Luxury brands build on data integration

Many applications mean integration headaches

With a stable of high-profile luxury brands to its name, and disparate IT systems to match, Louis Vuitton Moet Hennessy (LVMH) implemented a data integration system to help streamline its business processes.

LVMH has a portfolio of some 50 luxury brands, from Dom Perignon champagne to Dior watches and Donna Karan New York fashion. Locally, it operates the Green Point winery in Australia and Cloudy Bay winery in New Zealand.

In Sydney for a conference, LVMH CIO Rodrigo Carretero, who is based in Argentina, had to deal with a lot of complexity in information and data management, hence spearheaded a consolidation project.

"In the past the business people didn't trust the information from systems and started to build their own Excel files," Carretero said. "There was a lack of integration of processes so we decided to change the whole thing."

LVMH set up a joint business and IT project three years ago and started using IBM's information server to help streamline the process of data integration from different systems and external entities like retail customers.

"We had to consolidate to set up a lot of business rules regarding data. Even if it is a world-class system like SAP, if you put in the wrong data it's useless," Carretero said. "The IBM information server established an enabling platform for growth and every year we add to the platform including banks, suppliers, and all players working in value adding. We must be very efficient in process delivery and supply chain. It's an ongoing process and it works very well."

Part of the strategy was to free the IT team's time in making systems work properly to focus on helping the business people to grow the business with the help of technology.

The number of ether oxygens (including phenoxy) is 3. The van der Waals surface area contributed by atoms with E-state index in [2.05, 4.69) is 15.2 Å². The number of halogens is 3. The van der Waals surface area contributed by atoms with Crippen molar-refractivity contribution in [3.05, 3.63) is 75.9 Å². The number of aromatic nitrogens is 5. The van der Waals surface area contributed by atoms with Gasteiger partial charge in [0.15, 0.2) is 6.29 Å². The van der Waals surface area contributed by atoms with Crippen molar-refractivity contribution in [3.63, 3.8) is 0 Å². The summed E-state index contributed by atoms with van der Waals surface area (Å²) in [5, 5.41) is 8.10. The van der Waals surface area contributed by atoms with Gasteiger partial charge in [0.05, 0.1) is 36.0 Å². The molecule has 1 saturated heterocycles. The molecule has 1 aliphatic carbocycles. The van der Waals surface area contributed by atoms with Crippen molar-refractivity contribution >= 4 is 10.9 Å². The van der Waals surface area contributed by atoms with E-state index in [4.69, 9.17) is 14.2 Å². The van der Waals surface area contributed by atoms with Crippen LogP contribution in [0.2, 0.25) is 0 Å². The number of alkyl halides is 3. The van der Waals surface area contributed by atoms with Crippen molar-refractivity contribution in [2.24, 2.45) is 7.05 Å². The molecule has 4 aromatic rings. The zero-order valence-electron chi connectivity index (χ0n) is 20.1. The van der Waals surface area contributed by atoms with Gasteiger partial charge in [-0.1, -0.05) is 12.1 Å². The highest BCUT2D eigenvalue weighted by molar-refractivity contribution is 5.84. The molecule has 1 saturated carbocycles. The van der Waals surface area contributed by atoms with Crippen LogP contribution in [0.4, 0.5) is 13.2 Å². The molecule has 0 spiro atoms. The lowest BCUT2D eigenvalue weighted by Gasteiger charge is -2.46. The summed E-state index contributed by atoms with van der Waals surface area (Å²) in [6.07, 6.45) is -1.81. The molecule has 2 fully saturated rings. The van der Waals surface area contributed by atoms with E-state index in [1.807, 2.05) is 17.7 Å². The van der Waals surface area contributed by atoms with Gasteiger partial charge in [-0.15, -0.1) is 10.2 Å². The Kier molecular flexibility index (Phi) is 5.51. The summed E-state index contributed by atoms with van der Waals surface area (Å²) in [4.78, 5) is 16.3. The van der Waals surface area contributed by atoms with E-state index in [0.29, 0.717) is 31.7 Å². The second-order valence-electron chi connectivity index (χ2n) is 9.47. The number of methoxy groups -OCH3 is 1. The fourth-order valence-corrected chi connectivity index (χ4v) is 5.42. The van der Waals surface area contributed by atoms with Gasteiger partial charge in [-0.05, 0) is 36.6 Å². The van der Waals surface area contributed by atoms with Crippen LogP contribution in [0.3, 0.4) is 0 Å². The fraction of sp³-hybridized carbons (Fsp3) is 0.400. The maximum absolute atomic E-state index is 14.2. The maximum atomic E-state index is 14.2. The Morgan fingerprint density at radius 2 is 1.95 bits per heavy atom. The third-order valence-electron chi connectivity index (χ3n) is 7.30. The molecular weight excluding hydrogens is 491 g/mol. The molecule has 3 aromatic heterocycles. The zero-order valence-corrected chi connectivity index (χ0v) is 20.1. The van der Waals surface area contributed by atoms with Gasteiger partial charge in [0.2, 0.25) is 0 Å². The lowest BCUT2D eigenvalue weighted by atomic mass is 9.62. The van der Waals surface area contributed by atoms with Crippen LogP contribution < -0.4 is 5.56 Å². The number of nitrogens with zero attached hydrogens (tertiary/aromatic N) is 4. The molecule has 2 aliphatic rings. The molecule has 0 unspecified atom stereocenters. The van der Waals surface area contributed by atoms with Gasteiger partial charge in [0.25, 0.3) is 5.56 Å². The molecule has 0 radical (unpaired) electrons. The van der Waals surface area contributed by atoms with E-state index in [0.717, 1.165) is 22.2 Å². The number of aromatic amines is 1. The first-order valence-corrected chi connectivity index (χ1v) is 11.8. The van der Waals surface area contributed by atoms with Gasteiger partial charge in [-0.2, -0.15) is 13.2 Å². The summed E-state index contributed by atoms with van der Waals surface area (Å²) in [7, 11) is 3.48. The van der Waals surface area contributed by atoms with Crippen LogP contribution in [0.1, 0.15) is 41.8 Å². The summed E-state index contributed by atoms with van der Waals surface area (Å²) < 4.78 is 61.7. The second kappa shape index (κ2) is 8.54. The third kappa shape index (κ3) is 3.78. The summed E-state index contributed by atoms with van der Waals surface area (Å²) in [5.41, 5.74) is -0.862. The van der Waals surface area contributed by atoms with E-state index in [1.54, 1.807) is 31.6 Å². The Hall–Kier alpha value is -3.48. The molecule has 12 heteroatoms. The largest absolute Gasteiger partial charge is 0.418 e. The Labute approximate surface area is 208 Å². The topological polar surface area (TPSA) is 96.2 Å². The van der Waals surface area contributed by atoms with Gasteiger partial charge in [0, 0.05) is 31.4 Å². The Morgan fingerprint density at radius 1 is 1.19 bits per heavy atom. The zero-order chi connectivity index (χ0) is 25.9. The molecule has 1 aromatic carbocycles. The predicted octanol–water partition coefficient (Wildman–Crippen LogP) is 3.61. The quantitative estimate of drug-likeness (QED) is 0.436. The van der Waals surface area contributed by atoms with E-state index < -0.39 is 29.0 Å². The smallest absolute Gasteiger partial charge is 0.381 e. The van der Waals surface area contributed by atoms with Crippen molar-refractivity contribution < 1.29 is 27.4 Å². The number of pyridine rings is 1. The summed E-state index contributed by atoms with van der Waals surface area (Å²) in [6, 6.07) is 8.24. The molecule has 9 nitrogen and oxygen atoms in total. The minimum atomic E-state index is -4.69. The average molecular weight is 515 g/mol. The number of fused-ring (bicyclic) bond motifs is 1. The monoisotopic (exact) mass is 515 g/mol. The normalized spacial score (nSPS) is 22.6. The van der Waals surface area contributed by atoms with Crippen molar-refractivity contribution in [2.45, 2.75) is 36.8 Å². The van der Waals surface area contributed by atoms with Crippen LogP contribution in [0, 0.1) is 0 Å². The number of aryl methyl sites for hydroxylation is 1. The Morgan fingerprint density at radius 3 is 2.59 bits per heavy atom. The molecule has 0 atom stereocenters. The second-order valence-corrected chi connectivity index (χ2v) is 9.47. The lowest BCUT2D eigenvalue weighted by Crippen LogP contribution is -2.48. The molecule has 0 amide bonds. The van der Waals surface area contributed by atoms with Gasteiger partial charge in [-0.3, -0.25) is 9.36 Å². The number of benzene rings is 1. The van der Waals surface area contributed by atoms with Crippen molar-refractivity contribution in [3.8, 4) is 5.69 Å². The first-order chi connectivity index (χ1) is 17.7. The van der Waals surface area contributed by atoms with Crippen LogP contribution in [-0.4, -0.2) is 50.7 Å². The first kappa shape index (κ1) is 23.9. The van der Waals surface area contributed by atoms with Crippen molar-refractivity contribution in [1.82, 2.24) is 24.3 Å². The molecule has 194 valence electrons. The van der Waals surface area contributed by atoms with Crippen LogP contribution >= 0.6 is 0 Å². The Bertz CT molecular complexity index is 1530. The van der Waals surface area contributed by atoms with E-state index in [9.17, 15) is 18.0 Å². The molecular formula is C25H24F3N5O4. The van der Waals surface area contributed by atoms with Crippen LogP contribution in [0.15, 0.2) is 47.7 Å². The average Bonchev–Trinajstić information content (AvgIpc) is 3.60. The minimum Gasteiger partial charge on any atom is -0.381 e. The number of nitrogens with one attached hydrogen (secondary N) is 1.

LVMH's software landscape is quite complex with ERP systems in France and Argentina, a procurement portal for integration with suppliers, data warehouse systems, and a planning system for medium- and long-term planning "which is important in the wine industry".

Add to that an order-taking application for retail companies via Web EDI, integration with banks for transactions, and CRM systems as well.

"We put all this complexity and businesses rules in one point of information," Carretero said, adding there is no more "black box" client/server relationship.

Carretero said it is difficult to calculate an ROI for the total project because the sub-projects are quite short and not one big bang effort that lasts one or three years.

"Every year we add integration points to the platform and we got more benefits than what we expected [so] the payback is quite short," he said.

LVMH also uses Cognos to analyze data coming from its different systems.

Vice president of worldwide marketing for information management at IBM Mark Register said LVMH's information server implementation began in Argentina and has spread to throughout the world.

Register said IBM's information server is a combination of R&D and the 2005 acquisition of Ascential Software.

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